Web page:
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Introduction
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Principles and rules of somatosensory examination

Minimizing extraneous cues

It is important for the health care practitioner to minimize external cues in order to attribute performance to the specific sensory modality being tested rather than the patient’s ability to interpret extraneous cues. The first step is to eliminate vision as a cue. The typical process for administering a test or measure for a specific sensory modality is as follows:
  • Explain the procedure with the patient’s eyes open.
  • Demonstrate the procedure and ask for the patient to respond with his/her eyes open.
  • Repeat the demonstration to ensure that the patient understands the procedure.
  • Perform the test or measure with the patient’s eyes closed or vision occluded (i.e., as applicable for a specific test or measure).
  • Monitor the patient to make sure that vision is not being used to assist with responses.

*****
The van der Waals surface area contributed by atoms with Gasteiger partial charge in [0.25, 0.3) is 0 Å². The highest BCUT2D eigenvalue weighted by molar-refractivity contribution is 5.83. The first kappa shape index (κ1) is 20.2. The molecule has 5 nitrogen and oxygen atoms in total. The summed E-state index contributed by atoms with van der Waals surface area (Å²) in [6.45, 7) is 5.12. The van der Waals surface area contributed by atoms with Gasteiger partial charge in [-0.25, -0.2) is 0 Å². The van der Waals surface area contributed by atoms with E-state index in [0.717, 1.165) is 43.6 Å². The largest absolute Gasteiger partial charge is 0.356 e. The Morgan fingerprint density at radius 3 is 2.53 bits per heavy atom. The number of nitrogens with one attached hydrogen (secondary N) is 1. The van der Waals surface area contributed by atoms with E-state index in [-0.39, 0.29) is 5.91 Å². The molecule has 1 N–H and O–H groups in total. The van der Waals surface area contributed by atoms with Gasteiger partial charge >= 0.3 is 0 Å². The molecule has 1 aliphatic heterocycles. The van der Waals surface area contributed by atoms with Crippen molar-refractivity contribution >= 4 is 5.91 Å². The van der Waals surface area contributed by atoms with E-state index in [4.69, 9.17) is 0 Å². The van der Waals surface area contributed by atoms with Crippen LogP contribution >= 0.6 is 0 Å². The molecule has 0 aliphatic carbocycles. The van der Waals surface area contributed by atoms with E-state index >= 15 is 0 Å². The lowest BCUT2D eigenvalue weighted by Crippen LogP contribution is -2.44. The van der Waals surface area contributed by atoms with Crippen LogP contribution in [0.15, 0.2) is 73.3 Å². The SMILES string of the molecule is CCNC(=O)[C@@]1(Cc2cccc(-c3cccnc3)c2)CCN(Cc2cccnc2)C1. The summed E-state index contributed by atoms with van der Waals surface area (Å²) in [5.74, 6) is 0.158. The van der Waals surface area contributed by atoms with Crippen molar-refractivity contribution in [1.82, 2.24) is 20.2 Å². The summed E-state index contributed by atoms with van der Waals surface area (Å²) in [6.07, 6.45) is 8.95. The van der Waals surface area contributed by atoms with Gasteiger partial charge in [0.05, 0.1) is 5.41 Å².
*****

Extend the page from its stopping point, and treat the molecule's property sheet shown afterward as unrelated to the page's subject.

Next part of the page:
Eliminate extraneous tactile cues
The second consideration is to eliminate extraneous tactile cues. This is done by using precise manual contacts and making certain that clothing or other articles do not touch the patient in addition to the stimulus. Manual contacts should provide minimal clues as to the stimulus being provided. For example, when testing joint position sense and joint movement sense, manual contacts should be confined to the lateral aspect of the limb segment, as contact on the ventral or dorsal surfaces can give pressure clues for movement. Furthermore, the limb segment being tested should not touch any surfaces or receive information from external objects while moving (i.e., clothing).



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Section: Introduction
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